Block, Walter E. 2009B. “Libertarian punishment theory: working for, and donating to, the state” Libertarian Papers, Vol. 1;http://libertarianpapers.org/2009/17-libertarian-punishment-theory-working-for-and-donating-to-the-state/http://libertarianpapers.org/2009/17-libertarian-punishment-theory-working-for-and-donating-to-the-state/#comments


4:59 pm on February 19, 2019

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Tactics in 2016. Also for 2020

From: W
Sent: Thu 5/26/2016 2:33 PM
To: Walter Block
Subject: Libertarians for Trump

Dr. Block,

Even though Trump is now the presumptive nominee, could you see the Libertarians for Trump movement continuing into the general election if the Libertarian Party nominates Johnson-Weld?

Dear W:

Good question. The libertarians for Trump movement will support Trump vis a vis the LP candidate (unless its Ron Paul, I’m pretty sure).

As for me, I’m not sure. It’s a tactical question. I want to promote the LP. I also desperately favor Donald over Hillary (or Bernie).

How can we have our cake and eat it too? In Red states, where Trump will win by large margins, vote for Johnson-Weld; he won’t need libertarian votes. In Blue states, where Hilary will win by large margins, again vote for Johnson-Weld; libertarian votes won’t help him. But in Purple states where it will be a toss up, then and only then vote for Donald. Here, libertarians may sink or swim him.

I think a similar situation will eventuate in 2020. Probably, Donald will be the Republican candidate, and one of the extreme lefties will carry the Democratic banner. What should libertarians do, supposing we get a reasonable LP candidate (NOT someone like Bob Barr, perish the thought). Again, I think we supporters of the LP who favor Donald over Bernie or some Bernie-light type person (Pocahontas, Kamala Harris), should adopt much the same policy as I advocated for 2016: vote for Donald only in the few toss-up states, and for the LP candidate everywhere else.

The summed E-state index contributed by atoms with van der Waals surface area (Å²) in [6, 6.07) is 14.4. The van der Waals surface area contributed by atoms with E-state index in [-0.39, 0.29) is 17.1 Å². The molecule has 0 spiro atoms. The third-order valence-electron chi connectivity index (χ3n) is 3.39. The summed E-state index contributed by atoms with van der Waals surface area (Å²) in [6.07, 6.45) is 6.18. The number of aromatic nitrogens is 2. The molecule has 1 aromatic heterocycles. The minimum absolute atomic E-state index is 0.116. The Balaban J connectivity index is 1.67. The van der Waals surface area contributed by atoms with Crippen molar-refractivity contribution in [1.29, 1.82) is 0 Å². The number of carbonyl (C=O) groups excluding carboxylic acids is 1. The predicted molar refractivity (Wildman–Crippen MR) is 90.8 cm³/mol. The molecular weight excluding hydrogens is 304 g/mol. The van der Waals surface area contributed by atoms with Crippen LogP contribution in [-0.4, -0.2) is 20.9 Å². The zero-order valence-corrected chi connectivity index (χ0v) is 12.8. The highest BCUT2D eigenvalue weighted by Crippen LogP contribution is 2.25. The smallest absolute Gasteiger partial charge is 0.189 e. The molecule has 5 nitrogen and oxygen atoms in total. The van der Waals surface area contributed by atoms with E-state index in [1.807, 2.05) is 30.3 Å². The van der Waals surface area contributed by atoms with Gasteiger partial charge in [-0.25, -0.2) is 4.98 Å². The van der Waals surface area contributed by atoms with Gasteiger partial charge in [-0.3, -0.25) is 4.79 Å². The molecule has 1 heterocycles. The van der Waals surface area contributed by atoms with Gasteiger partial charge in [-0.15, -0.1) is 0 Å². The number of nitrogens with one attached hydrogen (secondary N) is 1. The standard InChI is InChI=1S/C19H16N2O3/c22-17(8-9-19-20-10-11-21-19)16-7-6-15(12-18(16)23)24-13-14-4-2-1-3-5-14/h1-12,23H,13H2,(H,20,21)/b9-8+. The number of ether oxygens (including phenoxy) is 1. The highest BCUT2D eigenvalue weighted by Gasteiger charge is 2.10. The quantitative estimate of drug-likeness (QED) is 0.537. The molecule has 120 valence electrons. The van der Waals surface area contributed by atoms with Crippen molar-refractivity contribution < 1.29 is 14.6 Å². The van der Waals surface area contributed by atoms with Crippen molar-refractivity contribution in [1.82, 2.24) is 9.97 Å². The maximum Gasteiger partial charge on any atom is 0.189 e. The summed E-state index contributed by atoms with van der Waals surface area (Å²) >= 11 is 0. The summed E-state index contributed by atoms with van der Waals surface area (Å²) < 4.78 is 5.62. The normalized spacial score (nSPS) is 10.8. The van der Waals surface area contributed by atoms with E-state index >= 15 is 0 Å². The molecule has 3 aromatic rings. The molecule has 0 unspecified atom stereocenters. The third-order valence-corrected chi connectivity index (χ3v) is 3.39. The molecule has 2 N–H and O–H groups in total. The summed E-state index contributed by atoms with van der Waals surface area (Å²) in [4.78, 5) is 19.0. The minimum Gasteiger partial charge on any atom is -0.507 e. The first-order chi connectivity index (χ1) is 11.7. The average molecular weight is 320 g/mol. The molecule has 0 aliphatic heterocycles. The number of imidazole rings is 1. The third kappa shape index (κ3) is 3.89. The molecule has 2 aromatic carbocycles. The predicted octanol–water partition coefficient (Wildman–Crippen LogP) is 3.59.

5:10 pm on February 18, 2019

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From: N
Sent: Wed 5/18/2016 11:31 PM
To: Walter Block
Subject: Taxation/Human Shield Question

A tells B to shoot C otherwise A will shoot B. If I understand your position correctly B has no right to shoot C because B homesteaded the misfortune first. (1)

A tells B to hand A a machine gun so A can shoot C, D, E, etc. Would B have the right to hand over the gun to A to save his own life? (2)

A tells B to give A money so A can buy a tank to kills millions, does B have the right to hand over the money to save himself even though this means A will be able to murder people with the money? (3)

I just thought up this argument against taxation.

In my opinion, cases 2 and 3 are similar, and negative homesteading doesn’t apply to them. we pay taxes (3), hand over guns (2) to bad guys, under duress, and we are not criminals. when B hands over a gun, or pays taxes to A, the bad guy, he is not a criminal, he’s a victim. however, in case 1, if B shoots C, B is a murderer.

Dear N:

I deal with such important questions that you raise here:

Block, Walter E. 2010. “Response to Jakobsson on human body shields.” Libertarian Papers. http://libertarianpapers.org/2010/25-block-response-to-jakobsson-on-human-body-shields/

Block, Walter E. 2011. “The Human Body Shield” Journal of Libertarian Studies; Vol. 22 , pp. 625-630; http://mises.org/journals/jls/22_1/22_1_30.pdf

Block, Walter E. Forthcoming. “Human shields, missiles, negative homesteading and libertarianism” Ekonomia Wroclaw Economic Review.